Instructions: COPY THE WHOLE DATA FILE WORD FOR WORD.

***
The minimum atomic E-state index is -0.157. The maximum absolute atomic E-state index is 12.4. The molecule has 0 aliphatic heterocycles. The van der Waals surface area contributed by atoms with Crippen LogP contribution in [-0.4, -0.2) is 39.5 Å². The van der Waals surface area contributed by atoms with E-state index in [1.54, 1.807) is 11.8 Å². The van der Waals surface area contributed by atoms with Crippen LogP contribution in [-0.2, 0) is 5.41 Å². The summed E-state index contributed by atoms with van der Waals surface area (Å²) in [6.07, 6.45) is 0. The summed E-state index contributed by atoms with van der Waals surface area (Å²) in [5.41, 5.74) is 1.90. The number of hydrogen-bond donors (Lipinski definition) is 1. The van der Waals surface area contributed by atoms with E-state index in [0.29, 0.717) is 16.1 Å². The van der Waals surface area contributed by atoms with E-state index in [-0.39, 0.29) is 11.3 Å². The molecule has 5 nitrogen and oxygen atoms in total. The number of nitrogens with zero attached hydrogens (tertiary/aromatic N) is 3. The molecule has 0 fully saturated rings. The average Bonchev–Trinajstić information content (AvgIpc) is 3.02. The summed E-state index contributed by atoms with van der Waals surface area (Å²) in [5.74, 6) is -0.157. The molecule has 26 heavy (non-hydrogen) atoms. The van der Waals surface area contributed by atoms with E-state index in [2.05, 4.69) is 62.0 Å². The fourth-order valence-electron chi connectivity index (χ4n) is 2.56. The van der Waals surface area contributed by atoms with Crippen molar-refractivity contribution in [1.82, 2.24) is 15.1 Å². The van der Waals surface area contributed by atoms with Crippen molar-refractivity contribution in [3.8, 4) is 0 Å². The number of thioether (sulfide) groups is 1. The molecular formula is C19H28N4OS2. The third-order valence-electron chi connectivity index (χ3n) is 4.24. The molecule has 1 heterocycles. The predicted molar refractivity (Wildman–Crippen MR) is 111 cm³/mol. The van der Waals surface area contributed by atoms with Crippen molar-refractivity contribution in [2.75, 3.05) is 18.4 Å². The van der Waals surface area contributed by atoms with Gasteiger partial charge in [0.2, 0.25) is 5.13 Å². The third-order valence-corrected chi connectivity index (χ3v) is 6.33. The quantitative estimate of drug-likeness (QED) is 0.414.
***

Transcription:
The minimum atomic E-state index is -0.157. The maximum absolute atomic E-state index is 12.4. The molecule has 0 aliphatic heterocycles. The van der Waals surface area contributed by atoms with Crippen LogP contribution in [-0.4, -0.2) is 39.5 Å². The van der Waals surface area contributed by atoms with E-state index in [1.54, 1.807) is 11.8 Å². The van der Waals surface area contributed by atoms with Crippen LogP contribution in [-0.2, 0) is 5.41 Å². The summed E-state index contributed by atoms with van der Waals surface area (Å²) in [6.07, 6.45) is 0. The summed E-state index contributed by atoms with van der Waals surface area (Å²) in [5.41, 5.74) is 1.90. The number of hydrogen-bond donors (Lipinski definition) is 1. The van der Waals surface area contributed by atoms with E-state index in [0.29, 0.717) is 16.1 Å². The van der Waals surface area contributed by atoms with E-state index in [-0.39, 0.29) is 11.3 Å². The molecule has 5 nitrogen and oxygen atoms in total. The number of nitrogens with zero attached hydrogens (tertiary/aromatic N) is 3. The molecule has 0 fully saturated rings. The average Bonchev–Trinajstić information content (AvgIpc) is 3.02. The summed E-state index contributed by atoms with van der Waals surface area (Å²) in [5.74, 6) is -0.157. The molecule has 26 heavy (non-hydrogen) atoms. The van der Waals surface area contributed by atoms with E-state index in [2.05, 4.69) is 62.0 Å². The fourth-order valence-electron chi connectivity index (χ4n) is 2.56. The van der Waals surface area contributed by atoms with Crippen molar-refractivity contribution in [1.82, 2.24) is 15.1 Å². The van der Waals surface area contributed by atoms with Crippen molar-refractivity contribution in [3.8, 4) is 0 Å². The number of thioether (sulfide) groups is 1. The molecular formula is C19H28N4OS2. The third-order valence-electron chi connectivity index (χ3n) is 4.24. The molecule has 1 heterocycles. The predicted molar refractivity (Wildman–Crippen MR) is 111 cm³/mol. The van der Waals surface area contributed by atoms with Crippen molar-refractivity contribution in [2.75, 3.05) is 18.4 Å². The van der Waals surface area contributed by atoms with Gasteiger partial charge in [0.2, 0.25) is 5.13 Å². The third-order valence-corrected chi connectivity index (χ3v) is 6.33. The quantitative estimate of drug-likeness (QED) is 0.414.